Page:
A Promising Mixed Bag: Our Review of the 2018-2019 Oscar Nominated Animated Shorts

Posted in Movies, Theatrical by - February 08, 2019
A Promising Mixed Bag: Our Review of the 2018-2019 Oscar Nominated Animated Shorts

This Oscar season has been more painful than the last one but worry not! It also means that it is time for regular human beings to feast their eyes on the animated shorts that the Academy likes. As usual, they picked shorts that represent different animation methods, although it seems more of a mixed bag this year. But let me write about these shorts to see whether you should watch this before catching the documentary or the live ones.

Alison Snowden and David Fine’s Animal Behaviour is getting a lot of flack online but it’s fine. I like how it plays with animal proportions and uses a more muted color palette. That comes in handy as it shows a dog, Dr. Clement (Ryan Beil) tries to, shall I say, corral a group therapy session with other animals.

We’ve all seen Domee Shi and Becky Neimann-Cobb’s Bao, and I’m happy that this is one of three shorts that have Asian representation. It also represents the Falun Gong and Toronto’s Chinatown East neighborhood. Telling the story of an auntie (Sindy Lau) who finds an anthropomorphic dumpling also means that it will show some good Chinese food. The only reason that this is my least favorite short here is because Pixar’s style is tiring.

Things get much better with Louise Bagnall and Nuria Gonzales Blanco’s Late Afternoon. It’s about an old Irish woman, Emily (Fionnula Flanagan) remembering her past despite having Alzheimer’s disease. This is gorgeous, as Bagnall and Gonzales Blanco uses pastel colors. It wouldn’t surprise me if they did this by hand.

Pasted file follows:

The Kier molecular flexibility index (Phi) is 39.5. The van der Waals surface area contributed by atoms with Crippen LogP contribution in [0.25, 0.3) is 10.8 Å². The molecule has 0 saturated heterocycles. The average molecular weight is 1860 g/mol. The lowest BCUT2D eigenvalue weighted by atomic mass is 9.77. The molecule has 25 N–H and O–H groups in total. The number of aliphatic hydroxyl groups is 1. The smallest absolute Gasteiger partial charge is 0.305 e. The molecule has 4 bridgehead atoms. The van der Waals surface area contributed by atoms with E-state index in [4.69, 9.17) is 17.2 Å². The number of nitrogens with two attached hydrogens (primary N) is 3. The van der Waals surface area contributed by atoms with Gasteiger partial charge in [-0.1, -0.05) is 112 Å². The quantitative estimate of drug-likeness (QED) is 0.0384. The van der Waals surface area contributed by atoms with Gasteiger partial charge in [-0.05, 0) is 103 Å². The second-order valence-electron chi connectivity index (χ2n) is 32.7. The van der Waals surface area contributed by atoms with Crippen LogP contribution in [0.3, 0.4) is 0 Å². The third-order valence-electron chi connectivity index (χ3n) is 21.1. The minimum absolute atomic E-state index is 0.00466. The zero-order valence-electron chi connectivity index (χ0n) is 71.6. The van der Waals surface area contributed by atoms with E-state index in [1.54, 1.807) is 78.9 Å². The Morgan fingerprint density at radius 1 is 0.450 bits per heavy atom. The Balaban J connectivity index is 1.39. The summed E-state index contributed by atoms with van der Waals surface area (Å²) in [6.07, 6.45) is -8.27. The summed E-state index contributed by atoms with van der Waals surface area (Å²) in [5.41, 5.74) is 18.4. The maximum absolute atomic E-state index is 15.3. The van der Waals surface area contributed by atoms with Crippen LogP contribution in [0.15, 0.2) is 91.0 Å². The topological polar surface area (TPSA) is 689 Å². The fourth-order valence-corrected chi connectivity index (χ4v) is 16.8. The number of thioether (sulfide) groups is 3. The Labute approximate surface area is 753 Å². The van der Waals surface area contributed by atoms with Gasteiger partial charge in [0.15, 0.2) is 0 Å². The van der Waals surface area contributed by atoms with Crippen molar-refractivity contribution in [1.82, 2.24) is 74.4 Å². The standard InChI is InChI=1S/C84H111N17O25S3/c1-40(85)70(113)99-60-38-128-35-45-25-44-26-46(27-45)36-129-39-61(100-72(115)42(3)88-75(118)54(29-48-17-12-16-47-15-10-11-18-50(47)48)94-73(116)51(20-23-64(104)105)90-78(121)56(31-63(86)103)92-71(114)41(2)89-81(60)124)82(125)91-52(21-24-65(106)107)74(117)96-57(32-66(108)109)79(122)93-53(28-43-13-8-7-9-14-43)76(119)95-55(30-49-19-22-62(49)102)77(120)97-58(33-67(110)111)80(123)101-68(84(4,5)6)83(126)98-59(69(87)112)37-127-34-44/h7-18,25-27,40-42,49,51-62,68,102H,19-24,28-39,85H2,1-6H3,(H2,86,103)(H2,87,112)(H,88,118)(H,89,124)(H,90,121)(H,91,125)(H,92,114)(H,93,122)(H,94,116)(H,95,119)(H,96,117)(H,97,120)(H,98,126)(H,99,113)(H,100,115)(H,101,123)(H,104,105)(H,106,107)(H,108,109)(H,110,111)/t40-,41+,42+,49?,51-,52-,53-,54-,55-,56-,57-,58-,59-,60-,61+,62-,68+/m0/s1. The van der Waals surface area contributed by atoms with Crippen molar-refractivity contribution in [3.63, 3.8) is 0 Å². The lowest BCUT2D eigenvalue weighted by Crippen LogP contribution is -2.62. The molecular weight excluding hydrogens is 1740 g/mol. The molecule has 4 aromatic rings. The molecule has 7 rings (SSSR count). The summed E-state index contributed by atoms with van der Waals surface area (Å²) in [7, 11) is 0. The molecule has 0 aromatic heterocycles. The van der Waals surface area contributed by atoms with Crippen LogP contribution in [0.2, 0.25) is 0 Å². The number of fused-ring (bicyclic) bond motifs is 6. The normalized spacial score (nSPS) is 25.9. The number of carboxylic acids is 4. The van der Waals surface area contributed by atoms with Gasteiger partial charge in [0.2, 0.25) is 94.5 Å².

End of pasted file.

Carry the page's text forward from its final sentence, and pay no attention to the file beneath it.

The program’s highlight is Andrew Chesworth and Bobby Pontillas’ One Small Step. It’s about a Chinese cobbler, Chu, living in San Francisco and his daughter, Luna, who wants to be an astronaut. They reinvent the idea of a foreground and background in animation. Other animators should also take note of how they use modern color contrasts. Bao‘s probably going to win because it’s Pixar but I’m rooting for this one instead.

Lastly there’s Trevor Jimenez’ Weekends, about a child shuffling between his divorced mother and his father’s places. There are moments of slack in the story but I like its textural animation style. Jimenez adds things in his mise-en-scene that makes this more authentic. The mother’s house isn’t typically suburban, and the drive to Toronto feels as emotional as it does when I did it for the first time.

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While Paolo Kagaoan is not taking long walks in shrubbed areas, he occasionally watch movies and write about them. His credentials are as follows: he has a double major in English and Art History. This means that, for example, he will gush at the art direction in the Amityville house and will want to live there, which is a terrible idea because that house has ghosts. Follow him @paolokagaoan on Instagram but not while you're working.
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